How You Can Develop And Take Charge Of Your Own Family’s Holiday Traditions
Ever family has their own way of celebrating the holidays. Just as everyone has their own Holiday Traditions. Part of the fun of starting your own little tribe, is the freedom and ability, to merry-make in your own way. But for some, this can be a difficult, and stressful, task to accomplish.
The Holiday’s are about family…
Now, I’m not saying you have to abandon the way that you’ve always done things – but part of starting a family is developing your own traditions. Typically, you take a few things from your own upbringing, blended with your partner’s experiences, and a new tradition is born.
But sometimes, given circumstances, overbearing in-laws, and expectations, it can be hard to break away from what you’ve normally done, in order to start something new.
This year, we are starting new holiday traditions for Christmas…
To give you some insight on why I found this topic to be of interest, here’s what’s been going on in the Hewitt household. We have spent every Christmas Eve, and Christmas Day, with my in-laws. Traveling with a baby took some courage and planning, but in the past few celebrations, it’s always been enjoyable! And I honestly loved the opportunity to avoid cooking a big dinner. But, as our son is getting older, and closer to a better understanding of the holiday season, we want to change things up.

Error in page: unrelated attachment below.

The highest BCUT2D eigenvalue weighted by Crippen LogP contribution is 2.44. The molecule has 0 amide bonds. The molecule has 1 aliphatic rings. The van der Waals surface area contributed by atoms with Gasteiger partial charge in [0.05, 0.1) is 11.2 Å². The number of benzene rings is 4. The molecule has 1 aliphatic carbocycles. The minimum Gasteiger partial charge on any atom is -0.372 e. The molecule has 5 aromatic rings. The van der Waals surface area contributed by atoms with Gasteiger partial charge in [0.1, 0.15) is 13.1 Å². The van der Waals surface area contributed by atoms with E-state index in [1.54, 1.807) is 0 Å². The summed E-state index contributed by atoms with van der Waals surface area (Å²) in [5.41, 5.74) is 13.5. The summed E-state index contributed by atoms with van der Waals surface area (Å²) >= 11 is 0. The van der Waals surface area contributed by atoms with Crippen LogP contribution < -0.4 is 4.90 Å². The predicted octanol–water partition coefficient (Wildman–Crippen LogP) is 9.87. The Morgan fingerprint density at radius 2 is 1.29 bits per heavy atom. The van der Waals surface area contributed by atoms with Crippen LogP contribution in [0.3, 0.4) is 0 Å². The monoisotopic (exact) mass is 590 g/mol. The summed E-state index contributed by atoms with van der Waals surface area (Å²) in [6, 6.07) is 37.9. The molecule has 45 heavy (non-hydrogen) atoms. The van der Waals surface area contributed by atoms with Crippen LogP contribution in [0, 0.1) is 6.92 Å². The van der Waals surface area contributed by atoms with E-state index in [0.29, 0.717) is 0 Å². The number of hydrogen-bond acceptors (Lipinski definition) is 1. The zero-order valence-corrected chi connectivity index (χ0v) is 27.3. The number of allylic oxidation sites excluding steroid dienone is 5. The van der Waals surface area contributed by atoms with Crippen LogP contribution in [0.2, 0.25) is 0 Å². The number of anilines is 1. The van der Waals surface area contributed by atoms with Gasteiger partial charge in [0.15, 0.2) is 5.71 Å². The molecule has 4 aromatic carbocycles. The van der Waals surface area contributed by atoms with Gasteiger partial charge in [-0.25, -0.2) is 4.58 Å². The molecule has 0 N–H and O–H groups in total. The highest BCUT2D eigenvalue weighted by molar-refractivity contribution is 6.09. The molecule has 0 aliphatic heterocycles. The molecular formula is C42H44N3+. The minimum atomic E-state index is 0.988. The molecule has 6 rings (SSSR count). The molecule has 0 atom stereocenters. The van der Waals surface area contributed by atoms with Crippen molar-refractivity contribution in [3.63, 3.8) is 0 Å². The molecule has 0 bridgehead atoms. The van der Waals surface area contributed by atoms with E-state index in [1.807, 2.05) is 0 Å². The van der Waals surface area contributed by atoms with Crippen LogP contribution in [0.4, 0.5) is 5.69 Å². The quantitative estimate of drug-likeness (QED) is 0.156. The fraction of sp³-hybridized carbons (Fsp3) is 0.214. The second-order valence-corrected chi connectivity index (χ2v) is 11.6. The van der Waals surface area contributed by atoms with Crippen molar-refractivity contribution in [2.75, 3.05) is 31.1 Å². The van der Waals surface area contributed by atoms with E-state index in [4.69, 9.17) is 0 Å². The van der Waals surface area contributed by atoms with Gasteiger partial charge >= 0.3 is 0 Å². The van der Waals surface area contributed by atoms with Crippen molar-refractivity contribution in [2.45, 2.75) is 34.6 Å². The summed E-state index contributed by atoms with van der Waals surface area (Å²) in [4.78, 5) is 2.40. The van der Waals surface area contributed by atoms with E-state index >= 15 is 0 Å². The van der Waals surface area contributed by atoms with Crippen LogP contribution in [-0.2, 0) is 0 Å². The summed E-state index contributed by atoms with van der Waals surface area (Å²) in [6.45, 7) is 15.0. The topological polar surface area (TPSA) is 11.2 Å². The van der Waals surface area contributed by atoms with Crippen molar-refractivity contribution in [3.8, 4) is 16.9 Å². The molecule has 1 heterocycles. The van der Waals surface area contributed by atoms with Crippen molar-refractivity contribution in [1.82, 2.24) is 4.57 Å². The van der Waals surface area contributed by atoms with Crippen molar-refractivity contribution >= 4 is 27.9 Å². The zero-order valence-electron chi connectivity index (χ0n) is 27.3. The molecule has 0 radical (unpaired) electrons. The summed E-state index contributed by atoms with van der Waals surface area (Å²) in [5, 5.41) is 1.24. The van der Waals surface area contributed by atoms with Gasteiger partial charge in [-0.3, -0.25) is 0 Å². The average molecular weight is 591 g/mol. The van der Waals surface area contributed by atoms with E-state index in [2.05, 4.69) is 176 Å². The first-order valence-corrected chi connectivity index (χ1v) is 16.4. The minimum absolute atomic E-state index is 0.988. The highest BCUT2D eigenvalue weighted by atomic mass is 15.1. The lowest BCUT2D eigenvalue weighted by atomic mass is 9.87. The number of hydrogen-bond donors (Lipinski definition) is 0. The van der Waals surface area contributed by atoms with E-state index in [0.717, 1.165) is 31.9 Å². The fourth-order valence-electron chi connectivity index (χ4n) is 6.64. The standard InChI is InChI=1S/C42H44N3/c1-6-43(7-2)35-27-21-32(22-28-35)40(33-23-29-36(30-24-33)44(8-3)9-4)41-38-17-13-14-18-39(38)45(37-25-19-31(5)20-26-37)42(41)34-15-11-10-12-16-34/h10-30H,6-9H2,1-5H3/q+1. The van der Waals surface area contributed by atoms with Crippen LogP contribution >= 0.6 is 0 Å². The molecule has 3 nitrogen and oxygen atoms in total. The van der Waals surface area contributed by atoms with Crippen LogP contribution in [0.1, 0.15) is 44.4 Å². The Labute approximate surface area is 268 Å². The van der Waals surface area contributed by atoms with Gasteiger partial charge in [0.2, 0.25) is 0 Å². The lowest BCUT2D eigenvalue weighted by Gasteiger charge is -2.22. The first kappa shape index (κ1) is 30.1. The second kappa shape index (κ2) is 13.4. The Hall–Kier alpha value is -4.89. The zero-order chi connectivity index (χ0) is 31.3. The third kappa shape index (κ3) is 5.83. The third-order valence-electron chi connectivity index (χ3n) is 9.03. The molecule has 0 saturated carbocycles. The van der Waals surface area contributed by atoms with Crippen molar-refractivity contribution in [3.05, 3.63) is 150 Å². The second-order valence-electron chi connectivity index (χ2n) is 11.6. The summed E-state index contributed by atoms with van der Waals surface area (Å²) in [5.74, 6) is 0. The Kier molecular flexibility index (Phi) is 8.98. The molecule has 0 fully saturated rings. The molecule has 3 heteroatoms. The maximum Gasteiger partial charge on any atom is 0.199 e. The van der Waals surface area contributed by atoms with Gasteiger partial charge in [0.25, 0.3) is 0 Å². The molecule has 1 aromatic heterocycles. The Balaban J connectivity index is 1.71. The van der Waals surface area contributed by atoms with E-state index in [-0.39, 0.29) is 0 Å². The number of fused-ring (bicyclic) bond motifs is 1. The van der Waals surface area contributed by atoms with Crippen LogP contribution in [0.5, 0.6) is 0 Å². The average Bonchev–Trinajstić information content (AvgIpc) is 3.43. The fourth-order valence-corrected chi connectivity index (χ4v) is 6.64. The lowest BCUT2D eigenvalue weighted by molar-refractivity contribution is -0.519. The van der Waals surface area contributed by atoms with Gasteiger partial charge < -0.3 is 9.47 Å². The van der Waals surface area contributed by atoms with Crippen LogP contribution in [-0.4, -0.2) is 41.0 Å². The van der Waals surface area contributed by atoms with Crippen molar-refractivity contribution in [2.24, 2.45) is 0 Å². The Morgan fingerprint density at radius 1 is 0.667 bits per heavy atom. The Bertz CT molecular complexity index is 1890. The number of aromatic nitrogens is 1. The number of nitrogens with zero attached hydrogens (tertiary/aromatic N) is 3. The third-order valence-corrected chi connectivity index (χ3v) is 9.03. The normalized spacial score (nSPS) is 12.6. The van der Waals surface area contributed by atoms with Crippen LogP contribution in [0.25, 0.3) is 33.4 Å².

We just bought a new house this past fall, and my husband is ecstatic to have the opportunity to really “play Santa.” We are going to start teaching our son that Santa will be coming down our new fireplace (and requires Milk and Cookies to be left out, although I’m sure he’d settle for a beer occasionally). We can wake up bright and early and open presents in the morning – at home – then travel to either set of grandparents that have dibs for the year. Dad can be aggravated with assembling toys that are too big for the chimney during the night, while I can slave over the logistics of cooking a turkey for the other grandparents that are coming for dinner later in the evening.
This was the family holiday tradition we talked about creating, and enjoying, all year. Something to make our own – finally staying home for the semi-important part of the Christmas holiday. So our son can experience the joy of waking up in his own bed on Christmas, and rushing to his own tree to see what presents Santa has brought.
Change brings opposition….
The kind of resistance we have been met with, probably pales in comparison to what other families deal with. Which is totally understandable – when you’ve always done something a certain way, it’s expected. Change can lead to total chaos.
And it has been a nice holiday tradition for the last 3 years – so of course some family members didn’t want us to break that. But it hasn’t really been fair to other family members (who always wait until after the fact to celebrate with us) and now, it certainly isn’t fair to us. We haven’t spent any time at home for the holidays, and now we have a new home we’d love to be in. So in order to finally start our own traditions, something’s had to give.